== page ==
Sophisticated unmanned aircraft get big military bucks

The Army has awarded General Atomics an $18.6 million contract to continue developing an extended range/multi-purpose unmanned aerial vehicle.  The contract is but one of the extended range unmanned aircraft military planners are looking at for the next few years.  In addition, there is more than $500 million for unmanned aircraft systems in the fiscal 2008 war supplemental, which Congress has yet to act on, according to Aviation Week

First, the General Atomics contract is for the aircraft called the Sky Warrior.  The Sky Warrior is built upon the company’s highly successful Predator and I-GNAT ER airplanes. The aircraft, the first of which flew last year,  will perform long-endurance – over 40 hours aloft, surveillance, communications relay, and weapons delivery missions with double the weapons capacity of the Predator.

The Predator can stay up for over 30 hours, the company said. Sky Warrior can fly above 29,000 feet on jet or diesel fuel with increased horsepower and significantly improved fuel efficiency, General Atomics said. The aircraft is equipped with triple redundant avionics and  redundant flight controls/surfaces to ensure it can stay aloft in the event of a failure of one system.   

DARPA said recently that unmanned aircraft have fundamentally changed air warfare and it continues to develop bigger, better UAVs.  For example, on its plate is an aircraft known as Vulture. The objective of the Vulture program is to develop an aircraft capable of remaining on-station uninterrupted for over five years to perform intelligence, surveillance, reconnaissance, and communication missions, DARPA said.  The technology challenges include development of energy management and reliability technologies capable of allowing the aircraft to operate continuously for five years.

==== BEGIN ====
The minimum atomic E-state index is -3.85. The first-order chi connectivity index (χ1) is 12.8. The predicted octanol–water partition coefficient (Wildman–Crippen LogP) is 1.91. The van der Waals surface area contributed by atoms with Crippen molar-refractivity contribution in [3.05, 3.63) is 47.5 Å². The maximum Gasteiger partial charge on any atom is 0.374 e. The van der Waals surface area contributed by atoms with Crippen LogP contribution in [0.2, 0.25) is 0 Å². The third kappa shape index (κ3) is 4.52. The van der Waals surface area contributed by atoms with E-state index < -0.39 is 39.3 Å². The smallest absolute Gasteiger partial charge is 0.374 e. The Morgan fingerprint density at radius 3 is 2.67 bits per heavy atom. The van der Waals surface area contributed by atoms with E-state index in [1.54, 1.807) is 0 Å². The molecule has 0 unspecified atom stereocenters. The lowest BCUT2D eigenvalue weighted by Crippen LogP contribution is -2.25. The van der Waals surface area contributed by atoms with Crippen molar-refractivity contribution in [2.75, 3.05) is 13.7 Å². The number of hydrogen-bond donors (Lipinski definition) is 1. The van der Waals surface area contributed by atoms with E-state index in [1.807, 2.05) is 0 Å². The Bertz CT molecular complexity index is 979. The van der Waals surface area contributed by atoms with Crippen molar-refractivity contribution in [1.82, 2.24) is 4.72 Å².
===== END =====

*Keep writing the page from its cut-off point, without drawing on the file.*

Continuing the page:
Vulture, in effect, will be a persistent pseudo-satellite capability, in an aircraft package, DARPA said. 

The military’s thirst for unmanned aircraft that can watch, hunt and sometimes kill insurgents has been unquenchable. The US Air Force in January gave the go-ahead for full production of the one pound, 29-inch WASP III unmanned aircraft designed to be used for special battlefield operations such as targeting and tracking.  

The Aerovironment Wasp III carries interchangeable targeting payload modules, including an infrared camera, along with two integrated color cameras that transmit streaming video directly to the hand-held ground controller for display on an integrated monitor. It has been procured under the Air Force’s Battlefield Air Targeting Micro Air Vehicle (BATMAV) program.  

BATMAV systems are expected to let military personnel see over hills and beyond their line of sight in real time and in low light. The unmanned aircraft are highly portable, durable and can be launched by one person. The BATMAV aircraft are expected to fly at an altitude of 500 feet, at about 40MPH and staying aloft for up to 90 minutes at a time. 

In November 2007 the U.S. Marine Corps awarded AV a $19.3 million contract for Wasp III MAV systems under the Air Force BATMAV Contract. The Marines plan to deploy Wasp at the Platoon level and use it as a complement to their Raven unmanned aircraft, which they currently deploy at the company and battalion levels.   

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